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By: Kalin Goble


Supporting parents, children, and families is the cornerstone of family advocacy work. Daily stressors are hard enough to navigate and process. Daily stressors in the time of COVID, more so. Life becomes even more complex for those experiencing or impacted by domestic violence (DV). Domestic violence impacts individuals at every age, across all backgrounds, but women and children face disproportionate adverse effects of this violence.

Impacts on Parents and Children

Futures Without Violence, part of the National Health Center on Domestic Violence, notes that 1 in 4 women have experienced Intimate Partner Violence (IPV). Two out of three children have encountered trauma and violence in their lives. Statistics are likely much higher than reported, and the COVID pandemic lockdowns have exacerbated DV reports.

Violence continues to impact more individuals and families than is officially documented. Stigmas often associated with DV and adverse childhood experiences (ACEs) make trust and connection difficult to establish and nurture. Experiencing DV, IPV, or other traumas also leads to a higher risk of encountering other forms of violence later in life. When domestic abuse occurs, both parents and youth feel the impact long after the incident.

October is Domestic Violence Awareness Month

The toolkit for providing support and care to impacted families is ever-growing and shifting. To bring awareness to this area, below are some resources to support domestic violence prevention and protection work:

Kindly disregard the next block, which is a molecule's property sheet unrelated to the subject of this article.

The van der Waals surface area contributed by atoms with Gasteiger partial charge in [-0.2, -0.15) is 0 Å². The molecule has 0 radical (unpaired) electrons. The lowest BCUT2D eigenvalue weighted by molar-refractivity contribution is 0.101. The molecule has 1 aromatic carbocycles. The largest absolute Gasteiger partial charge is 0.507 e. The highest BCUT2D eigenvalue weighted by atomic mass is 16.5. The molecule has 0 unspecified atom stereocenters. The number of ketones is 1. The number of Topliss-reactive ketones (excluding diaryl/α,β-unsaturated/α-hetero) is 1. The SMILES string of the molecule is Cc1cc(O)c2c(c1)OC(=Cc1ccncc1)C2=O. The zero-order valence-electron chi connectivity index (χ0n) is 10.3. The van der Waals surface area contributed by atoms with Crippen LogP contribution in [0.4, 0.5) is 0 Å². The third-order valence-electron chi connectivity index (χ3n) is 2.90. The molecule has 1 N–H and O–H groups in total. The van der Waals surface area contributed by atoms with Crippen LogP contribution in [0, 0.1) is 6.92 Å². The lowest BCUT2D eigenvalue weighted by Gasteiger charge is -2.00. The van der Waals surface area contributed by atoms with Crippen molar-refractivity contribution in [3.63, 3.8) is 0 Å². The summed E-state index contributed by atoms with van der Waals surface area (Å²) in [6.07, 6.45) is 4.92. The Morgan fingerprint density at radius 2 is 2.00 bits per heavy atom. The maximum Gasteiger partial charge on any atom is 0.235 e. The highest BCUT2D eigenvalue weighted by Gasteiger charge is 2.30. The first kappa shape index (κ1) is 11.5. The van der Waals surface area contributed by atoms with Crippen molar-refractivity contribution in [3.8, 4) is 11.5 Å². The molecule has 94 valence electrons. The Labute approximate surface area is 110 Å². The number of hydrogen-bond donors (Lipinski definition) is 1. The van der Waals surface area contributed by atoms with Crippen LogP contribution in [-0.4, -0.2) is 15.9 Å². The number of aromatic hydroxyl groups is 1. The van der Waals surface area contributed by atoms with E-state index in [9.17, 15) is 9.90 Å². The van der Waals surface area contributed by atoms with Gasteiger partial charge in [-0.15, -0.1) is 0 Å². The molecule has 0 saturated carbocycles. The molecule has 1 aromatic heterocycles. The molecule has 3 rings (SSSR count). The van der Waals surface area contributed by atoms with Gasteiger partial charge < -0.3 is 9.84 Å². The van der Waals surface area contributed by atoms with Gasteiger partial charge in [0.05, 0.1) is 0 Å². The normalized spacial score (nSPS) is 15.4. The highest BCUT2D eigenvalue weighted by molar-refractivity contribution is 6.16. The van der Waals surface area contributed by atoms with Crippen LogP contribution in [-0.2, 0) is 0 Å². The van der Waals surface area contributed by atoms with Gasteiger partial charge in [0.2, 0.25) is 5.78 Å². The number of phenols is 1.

• The Department of Defense’s 2021, United to End Domestic Abuse campaign provides resource guides and messaging for each support member of military families. These resources provide focused information for military service members, military families, and provide military-based references.
  • The National Domestic Violence Hotline provides immediate support at 800-799-7233 (or 800-787-3224 for Español). The website also features a quick exit safety option for site visitors.
  • The U.S. Department of Veterans Affairs provides curated resources and service information for veterans and veteran families impacted by IPV.

Supporting and Nurturing Healthy Moms and Happy Babies

OneOp welcomed Futures Without Violence consultant Rebecca Levenson for two webinars centered on uplifting New Parent Support Program and Military Family Readiness staff. Our Healthy Moms, Happy Babies I: Supporting Staff to Help Families Remotely and Healthy Moms, Happy Babies II: Virtually Supporting Parents Experiencing Domestic Abuse webinars cover strategies for centering wellness when providing support to those impacted by domestic violence and intimate partner violence.

Blog Image: Photo by Ketut Subiyanto from Pexels